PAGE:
If the campuses of the two providers sharing the same provider number are the same, the transport may not be billed separately to Medicare. Instead, the provider is responsible for payment. If the campuses of the two providers are different, then criterion 3 must be considered.
Criterion 3: Patient Status
In the case in which the point of origin is not a provider, Part A coverage is not available because at the time the beneficiary is being transported he or she is not an inpatient of any provider paid under Medicare Part A. Ambulance services are excluded from the three-day preadmission payment window.
The transfer or discharge of a beneficiary from one provider with a subsequent admission to another provider is also payable as a Part B ambulance transport. That is, it is paid as long as all program coverage criteria are met. This is because at the time that the beneficiary is in transit, he or she is not a patient of either provider and not subject to either the inpatient preadmission payment window or outpatient payment packaging requirements. This scenario would include an outpatient transfer from a remote off-campus emergency department (ED) to becoming an inpatient or outpatient at the main campus hospital, even if the hospital owns or operates the ED.
Transport after Admission
Once a beneficiary is admitted to a hospital, CAH or SNF, it may be necessary to transport the beneficiary to another hospital or other site temporarily for specialized care while he or she maintains inpatient status with the original provider. This movement of a patient is considered “patient transportation” and is covered as an inpatient hospital or CAH service. It also is covered as a SNF service when it is furnished as such and payment is made under Part A.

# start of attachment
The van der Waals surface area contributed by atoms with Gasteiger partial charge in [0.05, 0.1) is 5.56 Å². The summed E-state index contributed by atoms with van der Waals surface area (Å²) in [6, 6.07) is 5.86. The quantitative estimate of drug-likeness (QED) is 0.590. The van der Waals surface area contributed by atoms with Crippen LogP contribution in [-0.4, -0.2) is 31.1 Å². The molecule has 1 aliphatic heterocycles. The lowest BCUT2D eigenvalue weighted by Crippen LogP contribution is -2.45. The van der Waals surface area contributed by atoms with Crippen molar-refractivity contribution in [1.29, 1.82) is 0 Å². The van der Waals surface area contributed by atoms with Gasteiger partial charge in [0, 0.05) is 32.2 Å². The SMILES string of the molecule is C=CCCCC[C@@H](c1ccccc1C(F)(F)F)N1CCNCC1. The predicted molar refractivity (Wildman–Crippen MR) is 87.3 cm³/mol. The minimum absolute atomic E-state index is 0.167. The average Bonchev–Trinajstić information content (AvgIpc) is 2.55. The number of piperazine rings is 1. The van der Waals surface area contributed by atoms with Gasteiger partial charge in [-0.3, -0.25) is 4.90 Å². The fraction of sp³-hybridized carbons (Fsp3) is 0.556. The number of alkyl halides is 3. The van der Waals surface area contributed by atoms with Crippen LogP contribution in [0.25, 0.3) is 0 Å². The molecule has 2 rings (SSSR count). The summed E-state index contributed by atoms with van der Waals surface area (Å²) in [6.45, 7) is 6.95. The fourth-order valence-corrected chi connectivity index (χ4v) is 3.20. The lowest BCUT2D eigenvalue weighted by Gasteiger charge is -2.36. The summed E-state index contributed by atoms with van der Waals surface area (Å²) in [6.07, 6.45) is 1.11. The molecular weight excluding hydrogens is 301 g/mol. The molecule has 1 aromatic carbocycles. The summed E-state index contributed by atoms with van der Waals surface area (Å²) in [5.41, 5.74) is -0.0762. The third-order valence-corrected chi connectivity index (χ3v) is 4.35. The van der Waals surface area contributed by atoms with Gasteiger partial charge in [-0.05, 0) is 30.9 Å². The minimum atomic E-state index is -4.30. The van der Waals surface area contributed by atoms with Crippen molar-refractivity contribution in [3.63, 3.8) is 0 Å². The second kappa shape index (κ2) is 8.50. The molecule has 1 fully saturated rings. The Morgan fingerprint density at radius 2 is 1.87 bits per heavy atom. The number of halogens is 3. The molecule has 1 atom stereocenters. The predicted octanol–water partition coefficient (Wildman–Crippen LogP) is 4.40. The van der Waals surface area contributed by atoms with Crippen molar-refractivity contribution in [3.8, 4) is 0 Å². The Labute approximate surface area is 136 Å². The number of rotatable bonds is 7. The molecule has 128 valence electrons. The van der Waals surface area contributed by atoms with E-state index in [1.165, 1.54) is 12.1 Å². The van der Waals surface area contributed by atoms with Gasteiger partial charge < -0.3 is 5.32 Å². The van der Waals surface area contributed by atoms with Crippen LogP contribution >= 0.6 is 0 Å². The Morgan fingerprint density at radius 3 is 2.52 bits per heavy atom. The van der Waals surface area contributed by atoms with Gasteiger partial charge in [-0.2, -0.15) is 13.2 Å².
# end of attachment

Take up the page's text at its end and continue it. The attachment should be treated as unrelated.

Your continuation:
Because the service is covered and payable as a beneficiary transportation service under Part A, it cannot be classified and paid for as an ambulance service under Part B. This includes intra-campus transfers between different departments of the same hospital, even if the departments are located in separate buildings. Such intra-campus transfers are not payable separately under the Part B ambulance benefit. Such costs are accounted for in the same manner as the costs of a transfer within a single building.
(Note: If the beneficiary is a resident of a SNF and must be transported by ambulance to receive dialysis or certain other high-end outpatient hospital services, the ambulance transport may be payable separately under Part B.)
About the Author
Randy Wiitala, BS, MT (ASCP) is a senior healthcare consultant with Medical Learning, Inc. (MedLearn in St. Paul, Minn. MedLearn is a nationally recognized expert in healthcare compliance and reimbursement. Founded in 1991, MedLearn delivers actionable answers that equip healthcare organizations with their coding, chargemaster, reimbursement management and RAC solutions.
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If the patient is an inpatient at both providers (i.e., he or she holds inpatient status both at the transportation origin and destination, representing providers sharing the same provider number but located on different campuses), the transport is not separately billable. In this case, the provider is responsible for payment. All other combinations (i.e., outpatient-to-inpatient, inpatient-to-outpatient and outpatient-to-outpatient) are separately billable to Medicare.